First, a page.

Both descriptions exhibit a strong bias towards one particular type of CNL (these types are discussed in more detail subsequently): The first quotation focuses on technical languages that are designed to improve comprehensibility, whereas the second one only covers languages that can be interpreted by computers. They agree, however, on the fact that a CNL is based on a certain natural language but is more restrictive. It is also generally agreed that CNLs are constructed languages, which means languages that did not emerge naturally but have been engineered. The use of the term subset is misleading though, because many CNLs are not proper subsets of the underlying natural language. Many of these languages have small deviations from natural grammar or semantics. Others make use of unnatural elements such as colors and parentheses to increase readability and precision. Some even consider the programming language COBOL a controlled natural language (Sowa 2000a). The subset relation in its mathematical sense is clearly too strict to cover a large part of the languages commonly called CNL. Although they all clearly share important properties, the specific languages can be quite different in their coverage and nature. It is not surprising that O'Brian (2003), who compared English-based CNLs of different types, came to the conclusion that no common core language can be identified. To meet these problems, the following definition is proposed here:

Definition 1 (long)

A language is called a controlled natural language if and only if it has all of the following four properties:

  • 1. 

    It is based on exactly one natural language (its “base language”).

  • 2. 

    The most important difference between it and its base language (but not necessarily the only one) is that it is more restrictive concerning lexicon, syntax, and/or semantics.

  • 3. 

    It preserves most of the natural properties of its base language, so that speakers of the base language can intuitively and correctly understand texts in the controlled natural language, at least to a substantial degree.

  • 4. 

    It is a constructed language, which means that it is explicitly and consciously defined, and is not the product of an implicit and natural process (even though it is based on a natural language that is the product of an implicit and natural process).

Properties 2 and 3 are deliberately vague, because it is not possible or desirable to draw a strict line there. Properties 1 and 3 refer to the N in CNL: naturalness; Properties 2 and 4 refer to the C: control. We will later be able to be a little more precise concerning Property 3. We leave it for now, and we can summarize this relatively verbose definition in the form of the following short version:

Definition 2 (short)

A controlled natural language is a constructed language that is based on a certain natural language, being more restrictive concerning lexicon, syntax, and/or semantics, while preserving most of its natural properties.

As a further remark, we should note that the term language is used in a sense that is restricted to sequential languages and excludes visual languages such as diagrams and the like. We can verify that Definition 2 includes virtually all languages that have been called CNL, and it excludes natural languages (because they are not constructed), languages such as Esperanto (because they are not based on one particular natural language), and common formal languages (because they lack intuitive understandability).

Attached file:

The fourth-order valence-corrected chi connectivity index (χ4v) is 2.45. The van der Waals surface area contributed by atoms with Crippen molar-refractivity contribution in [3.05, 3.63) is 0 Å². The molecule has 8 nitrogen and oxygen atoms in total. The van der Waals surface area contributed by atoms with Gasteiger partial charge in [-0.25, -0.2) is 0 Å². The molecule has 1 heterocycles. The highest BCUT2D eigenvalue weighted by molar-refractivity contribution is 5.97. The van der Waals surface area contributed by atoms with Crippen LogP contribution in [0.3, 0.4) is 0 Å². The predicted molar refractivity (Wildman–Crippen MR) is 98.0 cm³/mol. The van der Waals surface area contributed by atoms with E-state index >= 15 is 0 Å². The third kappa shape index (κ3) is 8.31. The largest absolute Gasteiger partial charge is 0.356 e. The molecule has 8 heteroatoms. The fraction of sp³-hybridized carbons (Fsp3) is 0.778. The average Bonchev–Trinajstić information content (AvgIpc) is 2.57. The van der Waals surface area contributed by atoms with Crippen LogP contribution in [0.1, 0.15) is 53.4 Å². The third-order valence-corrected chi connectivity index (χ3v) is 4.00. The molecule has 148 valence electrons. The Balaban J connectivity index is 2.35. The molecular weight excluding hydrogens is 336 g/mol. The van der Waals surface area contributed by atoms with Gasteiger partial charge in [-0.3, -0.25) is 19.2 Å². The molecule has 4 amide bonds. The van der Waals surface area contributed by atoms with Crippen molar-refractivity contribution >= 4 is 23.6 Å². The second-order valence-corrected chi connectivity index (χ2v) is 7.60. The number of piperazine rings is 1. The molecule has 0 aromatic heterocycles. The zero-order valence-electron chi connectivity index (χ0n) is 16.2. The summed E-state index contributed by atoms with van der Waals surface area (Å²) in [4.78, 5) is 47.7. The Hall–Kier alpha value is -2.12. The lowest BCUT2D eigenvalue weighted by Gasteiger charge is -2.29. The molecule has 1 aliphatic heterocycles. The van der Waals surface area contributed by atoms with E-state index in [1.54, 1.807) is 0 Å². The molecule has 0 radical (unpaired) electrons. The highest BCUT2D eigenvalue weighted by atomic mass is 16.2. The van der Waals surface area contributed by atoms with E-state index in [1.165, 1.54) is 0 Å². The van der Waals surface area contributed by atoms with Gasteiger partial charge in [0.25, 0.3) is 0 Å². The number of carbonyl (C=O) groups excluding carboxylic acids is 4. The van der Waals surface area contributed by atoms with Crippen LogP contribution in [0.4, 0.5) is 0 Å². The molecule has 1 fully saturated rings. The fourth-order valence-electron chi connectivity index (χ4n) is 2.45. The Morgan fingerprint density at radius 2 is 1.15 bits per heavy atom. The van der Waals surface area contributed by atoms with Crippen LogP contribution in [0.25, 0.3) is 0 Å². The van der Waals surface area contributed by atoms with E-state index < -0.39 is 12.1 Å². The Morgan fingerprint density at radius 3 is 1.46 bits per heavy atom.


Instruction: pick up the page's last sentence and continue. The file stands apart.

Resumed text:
2.2 Related Terms

Before we move on to examine the types and properties of languages, we should discuss a number of terms that are related to CNL and are easy to confuse: sublanguage, fragments of language, style guide, phraseology, controlled vocabulary, and constructed language.

Sublanguages are languages that naturally arise when “a community of speakers (i.e., ‘experts’) shares some specialized knowledge about a restricted semantic domain [and] the experts communicate about the restricted domain in a recurrent situation, or set of highly similar situations” (Kittredge 2003, page 432). As with controlled natural language, a sublanguage is based on exactly one natural language and is more restricted. The crucial difference between the two terms is that sublanguages emerge naturally, whereas CNLs are explicitly and consciously defined.

Fragments of language is a term denoting “a collection of sentences forming a naturally delineated subset of [a natural] language” (Pratt-Hartmann and Third 2006). The term is closely related to CNL and the difference seems to be mainly a methodological one: Fragments of language are identified rather than defined, they are closely kept in the context of the full natural language and related fragments, and their purpose is rather to theoretically study them than to directly use them to solve a particular problem. A CNL can be seen as a fragment of a language “developed for the purpose of supporting some technical activity” (Pratt-Hartmann 2009, page 1).

Style guides are documents containing instructions on how to write in a certain natural language. Some style guides such as “How to Write Clearly” (European Commission 2011) provide “hints, not rules” and therefore do not describe a new language, but only give advice on how to use the given natural language. However, other style guides such as the Plain Language Guidelines (PLAIN 2011) are stricter and do describe a language that is not identical to the respective full language. The question of whether such a language can be considered a CNL depends on whether the style guide defines a new language or whether it merely describes good practices that have emerged naturally.